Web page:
Fast forward 100 years. Charles Tottenham, Irish Member of Parliament and his family were taking an extended holiday at the now called Loftus Hall in 1766. One stormy night, through a thick sea fog, a boat silently beached on the shore below the hall. A tall dark figure approached the house and stood at the front door running his finger through the curious curved intents.
The butler heard a light tapping and opened the door to driving rain only blocked by a tall silhouette. The stranger introducing himself as a dear friend of the Loftus family and charmed his way to the guest bedroom. He was clearly of good stock and Tottenham’s daughter, Anne, was quite taken by the handsome visitor, as was her father. Dreams of being swept off by sea to exotic lands filled every thought. The daughter’s thoughts, not the fathers.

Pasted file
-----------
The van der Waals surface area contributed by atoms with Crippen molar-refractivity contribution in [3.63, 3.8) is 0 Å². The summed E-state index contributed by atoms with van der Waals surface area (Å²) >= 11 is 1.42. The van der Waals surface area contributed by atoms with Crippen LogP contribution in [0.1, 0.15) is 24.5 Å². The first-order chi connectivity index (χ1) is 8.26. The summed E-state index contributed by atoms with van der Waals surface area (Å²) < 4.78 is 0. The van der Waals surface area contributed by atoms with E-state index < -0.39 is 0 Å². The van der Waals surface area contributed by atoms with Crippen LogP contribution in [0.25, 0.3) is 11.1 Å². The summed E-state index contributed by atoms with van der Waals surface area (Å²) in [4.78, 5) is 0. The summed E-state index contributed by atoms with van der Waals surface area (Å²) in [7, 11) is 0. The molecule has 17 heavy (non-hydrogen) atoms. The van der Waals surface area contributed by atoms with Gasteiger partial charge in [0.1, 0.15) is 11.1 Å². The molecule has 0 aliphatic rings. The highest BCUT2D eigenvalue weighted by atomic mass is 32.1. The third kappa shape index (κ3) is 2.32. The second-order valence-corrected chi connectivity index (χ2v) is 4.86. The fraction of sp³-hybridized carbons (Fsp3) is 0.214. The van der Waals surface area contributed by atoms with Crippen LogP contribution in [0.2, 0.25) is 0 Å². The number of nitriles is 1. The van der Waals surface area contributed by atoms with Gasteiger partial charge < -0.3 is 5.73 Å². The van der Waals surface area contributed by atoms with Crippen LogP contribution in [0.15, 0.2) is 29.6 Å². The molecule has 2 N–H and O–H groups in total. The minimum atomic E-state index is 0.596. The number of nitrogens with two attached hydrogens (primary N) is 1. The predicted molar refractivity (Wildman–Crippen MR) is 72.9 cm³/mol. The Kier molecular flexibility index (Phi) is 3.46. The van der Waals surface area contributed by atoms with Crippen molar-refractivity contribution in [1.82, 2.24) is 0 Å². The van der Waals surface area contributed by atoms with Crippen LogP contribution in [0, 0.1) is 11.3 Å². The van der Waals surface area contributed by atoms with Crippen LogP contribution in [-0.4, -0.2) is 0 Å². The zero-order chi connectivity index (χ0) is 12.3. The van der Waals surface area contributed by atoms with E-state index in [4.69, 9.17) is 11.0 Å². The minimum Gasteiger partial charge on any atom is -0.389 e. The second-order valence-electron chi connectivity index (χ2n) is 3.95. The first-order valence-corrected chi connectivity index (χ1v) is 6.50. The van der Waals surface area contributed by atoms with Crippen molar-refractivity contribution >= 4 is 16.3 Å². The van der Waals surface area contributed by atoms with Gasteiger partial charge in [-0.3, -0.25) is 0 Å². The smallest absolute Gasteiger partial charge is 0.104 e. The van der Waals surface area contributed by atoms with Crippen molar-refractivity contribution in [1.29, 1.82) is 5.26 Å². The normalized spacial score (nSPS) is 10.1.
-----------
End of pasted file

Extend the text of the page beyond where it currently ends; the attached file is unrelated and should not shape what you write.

He stayed and engaged the family for a few days, took long walks with Anne promising the sun, the moon and the stars. One night the stranger suggested a game of cards. 5 card stud Poker no less. Our stranger still had card counting and especially card shuffling issues dating back to his Hellfire Club guest appearance. Anne noticed in one hand that she was missing a card. Presuming she dropped it, she bent to look under the table.
A cloven hoof was where the stranger’s foot should have been. Boom! His seat became a furnace which exploded into a deafening cylindrical column of fire soaring through the roof leaving family Tottenham staring aghast.